Communications associate professor helps write "Introductory Statistics: A Conceptual Approach Using R," a textbook for undergraduate and graduate students.
As a student, School of Communications associate professor Barbara Miller never had a particular fondness for statistics. She liked math. But she wasn’t partial to stats.
“I had taken statistics as an undergraduate and would not have considered myself particularly adept or interested in the subject,” she says.
It might seem disproportionate, then, that Miller is now the co-author of a new book titled “Introductory Statistics: A Conceptual Approach Using R”—a text directed toward undergraduate and graduate stats courses in education, psychology and other social sciences.
Miller says the book, which she co-authored with University of North Carolina-Chapel Hill professor William Ware and University of South Florida professor John Ferron, aims to help students understand the conceptual nature of statistical procedures rather than only statistical techniques.
“Our focus in this text has been more on conceptual understanding and statistical literacy than on a set of procedures,” Miller says.
But how did Miller move from a student with no particular interest in statistics to the co-author of a book about that very subject?
It started in 2003 during her doctoral studies at the University of North Carolina-Chapel Hill, where she enrolled in Ware’s Statistics I course. It was then and there, with Ware, that Miller began to appreciate statistics. So much so that she took three more stats classes, despite needing only that first one for her intended line of research.
“Bill has a true gift for helping students understand the power of statistics and the really amazing things that can be accomplished with statistics,” Miller says. “Although I really only needed Statistics I, I stuck with him through Statistics IV, his seminar on Structural Equation Modeling, which ended up being the method I used in my dissertation.”
Miller said the initial inspiration for the book came from scores of students and instructors suggesting Ware turn his stats coursepacks, which served as primary texts for his classes, into a textbook. The book became a response to those requests, and Miller signed on in 2006, after she graduated.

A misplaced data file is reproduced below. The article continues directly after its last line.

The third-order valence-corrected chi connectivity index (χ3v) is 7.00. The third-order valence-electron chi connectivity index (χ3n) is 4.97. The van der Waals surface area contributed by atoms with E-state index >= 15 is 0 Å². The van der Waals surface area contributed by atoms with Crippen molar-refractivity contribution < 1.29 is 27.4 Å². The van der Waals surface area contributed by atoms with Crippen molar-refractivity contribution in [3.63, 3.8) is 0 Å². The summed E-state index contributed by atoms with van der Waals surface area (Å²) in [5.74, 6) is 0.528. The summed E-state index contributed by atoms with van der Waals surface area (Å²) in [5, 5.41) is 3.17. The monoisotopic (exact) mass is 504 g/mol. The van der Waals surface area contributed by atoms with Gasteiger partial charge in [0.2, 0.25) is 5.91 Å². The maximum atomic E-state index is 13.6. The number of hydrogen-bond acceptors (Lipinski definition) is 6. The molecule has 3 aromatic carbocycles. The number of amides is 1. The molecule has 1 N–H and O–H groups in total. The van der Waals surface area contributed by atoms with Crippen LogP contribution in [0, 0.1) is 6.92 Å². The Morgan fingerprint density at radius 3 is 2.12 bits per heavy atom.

“He said he thought I could help ‘add to the communication value’ of the text and perhaps broaden its appeal into other areas of the social sciences, such as communication, journalism and media studies,” Miller says.
The length of time between the idea and the published work itself has been a few years—a length of time Miller attributes to a decision mid-way through the writing process to switch the book’s focus to the free software programming language R, which is widely used among statisticians for data analysis. As a result, the text is one of the first introductory level stats books that use R as the primary statistical software.
And that’s important, Miller says, because R forces students to engage with numbers and problems more actively than some other statistical programs.
“R encourages students to actually think about what they are doing,” she says. “Rather than pulling down options from a series of menus, students must really consider the problem. R may be more difficult to learn, but in the end we believe students will have a much better understanding of statistics and statistical thinking.”
Although stats is not Miller’s direct area of study, she said it is important to her research in the fields of advocacy, environmental and risk communication, and strategic communication. As a result, Miller thinks it’s important that statistics be made accessible to students who wouldn’t otherwise be interested in learning the material.
“We have tried to teach material to the reader, rather than simply presenting the material,” she says. “Our hope is that this text will free up class time for practical applications, examples and discussion.”
Miller earned her bachelor and master degrees from West Virginia University before attending the University of North Carolina at Chapel Hill for her doctorate. She has six years of experience as an account executive and branch manager with Professional Communications in Bluefield, Va., and Morgantown, W.Va.
She published her first book in 2012 titled “Marketplace Advocacy Campaigns: Generating Public Support for Business and Industry.” Her other published work has appeared in the Journal of Advertising, Journal of Public Relations Research, Journalism and Mass Communication Quarterly, Journal of Applied Communication Research, Journal of Computer-Mediated Communication, and Newspaper Research Journal. Miller received a 2010 grant from the Arthur W. Page Center for Integrity in Public Communications at Penn State University to study ethical environmental communications.
Miller, who came to Elon in 2006, teaches courses in strategic communications, including “Strategic Campaigns,” “Communications Research” and “Environmental Communication.” Her research has focused on marketplace advocacy, communications campaigns and crisis communication. She won the School of Communications Faculty Excellence Award in Scholarship in 2010.